We should note, in view of the bad press which ‘Englishness’ has had for most of the twentieth century, that Tolkien was quick to point out some of Bilbo’s native virtues (…).  The narrator comments, once Bilbo has recognized Gandalf and responded with genuine excitement and interest, ‘You will notice already that Mr. Baggins was not as prosy as he liked to believe, also that he was very fond of flowers’.  Hobbits, then, like the English middle class to which they so clearly belong, may aspire to be bourgeois and boring, but it is not natural to them.

Tom Shippey: J.R.R. Tolkien: Author of the Century.

Incidentally, the German “Sackgasse” is quite close to ‘bag end’, with ‘Sack’ being a sack or bag, and ‘Gasse’ a lane.

 

sackgasse

Featured: Bayeux Tapestry, scene 51: Battle of Hastings; Norman knights and archers

Our Own Dear John Ronald: Nothing Else Really Happened

The inner life, the life of the mind…

And after this, one might say, nothing else really happened.  Tolkien came back to Oxford, was Rawlinson and Bosworth Professor of Anglo-Saxon for twenty years, was then elected Merton Professor of English Language and Literature, went to live in a conventional Oxford suburb where he spent the first part of his retirement, moved to a nondescript seaside resort, came back to Oxford after his wife died, and himself died a peaceful death at the age of 81.  It was the ordinary unremarkable life led by countless other scholars; a life of academic brilliance, certainly, but only in a very narrow professional field that is really of little interest to laymen.  And that would be that – apart from the strange fact that during these years when ‘nothing happened’ he wrote two books which have become world best-sellers, books that have captured the imagination and influenced the thinking of several million readers.  It is a strange paradox, the fact that THE HOBBIT and THE LORD OF THE RINGS are the work of an obscure Oxford professor whose specialization was the West Midland dialect of Middle English, and who lived an ordinary suburban life bringing up his children and tending his garden.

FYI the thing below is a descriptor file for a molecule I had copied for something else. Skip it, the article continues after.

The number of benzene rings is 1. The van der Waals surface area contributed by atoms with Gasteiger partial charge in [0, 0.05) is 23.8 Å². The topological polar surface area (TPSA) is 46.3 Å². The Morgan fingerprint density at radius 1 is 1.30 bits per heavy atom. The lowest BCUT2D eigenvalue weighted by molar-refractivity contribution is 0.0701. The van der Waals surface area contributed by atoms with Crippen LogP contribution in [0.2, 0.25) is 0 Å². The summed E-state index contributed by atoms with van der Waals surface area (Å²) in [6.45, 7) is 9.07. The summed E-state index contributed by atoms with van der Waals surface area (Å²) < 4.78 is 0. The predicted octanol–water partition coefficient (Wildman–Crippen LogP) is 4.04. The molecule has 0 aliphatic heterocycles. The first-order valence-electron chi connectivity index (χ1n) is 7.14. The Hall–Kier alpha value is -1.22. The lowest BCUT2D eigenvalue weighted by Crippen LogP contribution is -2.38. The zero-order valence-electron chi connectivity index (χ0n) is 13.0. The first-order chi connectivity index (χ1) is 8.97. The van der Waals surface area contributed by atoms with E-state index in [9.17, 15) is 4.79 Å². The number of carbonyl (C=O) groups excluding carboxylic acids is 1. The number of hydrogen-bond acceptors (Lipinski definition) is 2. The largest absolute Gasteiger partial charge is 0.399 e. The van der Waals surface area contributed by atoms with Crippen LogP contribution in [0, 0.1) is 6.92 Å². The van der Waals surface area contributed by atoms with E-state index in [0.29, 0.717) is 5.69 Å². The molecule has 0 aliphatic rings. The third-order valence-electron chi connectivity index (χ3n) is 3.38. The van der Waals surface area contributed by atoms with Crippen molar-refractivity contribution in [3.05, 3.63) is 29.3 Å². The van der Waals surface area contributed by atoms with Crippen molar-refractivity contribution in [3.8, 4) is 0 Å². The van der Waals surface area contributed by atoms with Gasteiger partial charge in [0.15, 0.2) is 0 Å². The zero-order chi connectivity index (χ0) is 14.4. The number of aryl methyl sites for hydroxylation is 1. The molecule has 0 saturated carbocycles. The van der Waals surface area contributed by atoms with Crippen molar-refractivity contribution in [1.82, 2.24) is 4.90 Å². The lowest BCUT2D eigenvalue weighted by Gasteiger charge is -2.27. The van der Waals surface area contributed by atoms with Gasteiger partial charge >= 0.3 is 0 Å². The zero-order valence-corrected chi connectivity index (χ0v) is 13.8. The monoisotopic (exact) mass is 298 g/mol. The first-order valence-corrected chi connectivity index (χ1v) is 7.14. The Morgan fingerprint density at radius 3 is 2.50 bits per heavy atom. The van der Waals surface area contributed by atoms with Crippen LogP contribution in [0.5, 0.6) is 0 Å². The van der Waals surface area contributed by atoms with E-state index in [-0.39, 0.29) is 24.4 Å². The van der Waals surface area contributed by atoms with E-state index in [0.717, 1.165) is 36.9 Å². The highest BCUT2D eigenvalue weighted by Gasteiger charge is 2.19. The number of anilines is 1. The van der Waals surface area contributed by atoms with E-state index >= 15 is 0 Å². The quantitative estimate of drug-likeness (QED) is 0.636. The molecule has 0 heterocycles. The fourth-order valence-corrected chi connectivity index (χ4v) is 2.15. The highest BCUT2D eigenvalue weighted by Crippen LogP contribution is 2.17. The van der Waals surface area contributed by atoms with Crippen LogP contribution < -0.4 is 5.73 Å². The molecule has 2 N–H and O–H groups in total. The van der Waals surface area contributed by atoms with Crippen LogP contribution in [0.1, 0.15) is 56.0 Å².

Humphrey Carpenter: J.R.R. Tolkien.  A Biography. 1977

John Tolkien

But what this summary misses out (as Carpenter recognizes) is the inner life, the life of the mind, the world of Tolkien’s work, which was also – he refused to distinguish the two – his hobby, his private amusement, his ruling passion.

If Tolkien had ever been asked to describe himself in one word, the word he would have chosen, I believe, would be ‘philologist’.

Tom Shippey: J.R.R. Tolkien.  Author of the Age. 2000

tolkien1

The remark about ‘philology’ was intended to allude to what is I think a primary ‘fact’ about my work, that it is all of a piece, and FUNDAMENTALLY LINGUISTIC in inspiration…  The invention of languages is the foundation.  The ‘stories’ were made rather to provide a world for the languages than the reverse.  To me a name comes first and the story follows.

J.R.R. Tolkien.  1955

Our Dear Own John Ronald: Baggins

What’s in a name?

In a hole in the ground, there lived a hobbit. (…) This hobbit was a very well-to-do hobbit, and his name was Baggins.

~J.R.R. Tolkien, The Hobbit

Bilbo in Bag End.png

As for Mr. Baggins, one thing he is more partial to than another is his ‘tea’, indeed anything eaten between meals but especially afternoon tea ‘in a substantial form’ as the OED says, is called ‘baggins’. (…)  He likes flowers; he is proud of his ancestor the Bullroarer; if not quite ‘as fierce as a dragon in a pinch’ he is at any rate no coward; and like his name he is ample, generous, substantial, if undeniably plain and old-fashioned.

~ Tom Shippey: The Road to Middle-Earth